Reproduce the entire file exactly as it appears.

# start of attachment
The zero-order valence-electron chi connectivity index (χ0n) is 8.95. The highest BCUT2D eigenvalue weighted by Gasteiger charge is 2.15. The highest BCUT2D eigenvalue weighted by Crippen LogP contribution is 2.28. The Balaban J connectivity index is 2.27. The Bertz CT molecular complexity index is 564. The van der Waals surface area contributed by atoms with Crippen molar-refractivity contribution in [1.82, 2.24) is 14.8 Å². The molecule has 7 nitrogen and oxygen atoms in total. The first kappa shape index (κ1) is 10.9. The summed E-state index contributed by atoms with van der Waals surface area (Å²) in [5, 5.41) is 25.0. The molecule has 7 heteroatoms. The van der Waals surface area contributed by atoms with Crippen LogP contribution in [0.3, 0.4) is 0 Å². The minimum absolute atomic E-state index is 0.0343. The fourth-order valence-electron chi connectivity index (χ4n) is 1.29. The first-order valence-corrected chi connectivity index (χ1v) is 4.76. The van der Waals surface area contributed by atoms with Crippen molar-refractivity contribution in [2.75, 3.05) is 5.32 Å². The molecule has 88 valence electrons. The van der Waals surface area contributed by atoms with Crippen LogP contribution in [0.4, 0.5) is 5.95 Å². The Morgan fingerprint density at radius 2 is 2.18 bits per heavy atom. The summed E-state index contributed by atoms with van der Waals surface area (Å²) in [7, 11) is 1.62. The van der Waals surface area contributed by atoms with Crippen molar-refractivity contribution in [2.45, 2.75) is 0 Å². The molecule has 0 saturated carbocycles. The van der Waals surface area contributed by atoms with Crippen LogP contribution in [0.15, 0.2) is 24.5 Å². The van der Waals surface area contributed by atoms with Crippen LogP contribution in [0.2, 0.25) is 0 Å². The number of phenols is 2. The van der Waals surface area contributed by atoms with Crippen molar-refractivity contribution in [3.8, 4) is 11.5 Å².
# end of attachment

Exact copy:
The zero-order valence-electron chi connectivity index (χ0n) is 8.95. The highest BCUT2D eigenvalue weighted by Gasteiger charge is 2.15. The highest BCUT2D eigenvalue weighted by Crippen LogP contribution is 2.28. The Balaban J connectivity index is 2.27. The Bertz CT molecular complexity index is 564. The van der Waals surface area contributed by atoms with Crippen molar-refractivity contribution in [1.82, 2.24) is 14.8 Å². The molecule has 7 nitrogen and oxygen atoms in total. The first kappa shape index (κ1) is 10.9. The summed E-state index contributed by atoms with van der Waals surface area (Å²) in [5, 5.41) is 25.0. The molecule has 7 heteroatoms. The van der Waals surface area contributed by atoms with Crippen LogP contribution in [0.3, 0.4) is 0 Å². The minimum absolute atomic E-state index is 0.0343. The fourth-order valence-electron chi connectivity index (χ4n) is 1.29. The first-order valence-corrected chi connectivity index (χ1v) is 4.76. The van der Waals surface area contributed by atoms with Crippen molar-refractivity contribution in [2.75, 3.05) is 5.32 Å². The molecule has 88 valence electrons. The van der Waals surface area contributed by atoms with Crippen LogP contribution in [0.4, 0.5) is 5.95 Å². The Morgan fingerprint density at radius 2 is 2.18 bits per heavy atom. The summed E-state index contributed by atoms with van der Waals surface area (Å²) in [7, 11) is 1.62. The van der Waals surface area contributed by atoms with Crippen molar-refractivity contribution in [2.45, 2.75) is 0 Å². The molecule has 0 saturated carbocycles. The van der Waals surface area contributed by atoms with Crippen LogP contribution in [0.15, 0.2) is 24.5 Å². The van der Waals surface area contributed by atoms with Crippen LogP contribution in [0.2, 0.25) is 0 Å². The number of phenols is 2. The van der Waals surface area contributed by atoms with Crippen molar-refractivity contribution in [3.8, 4) is 11.5 Å².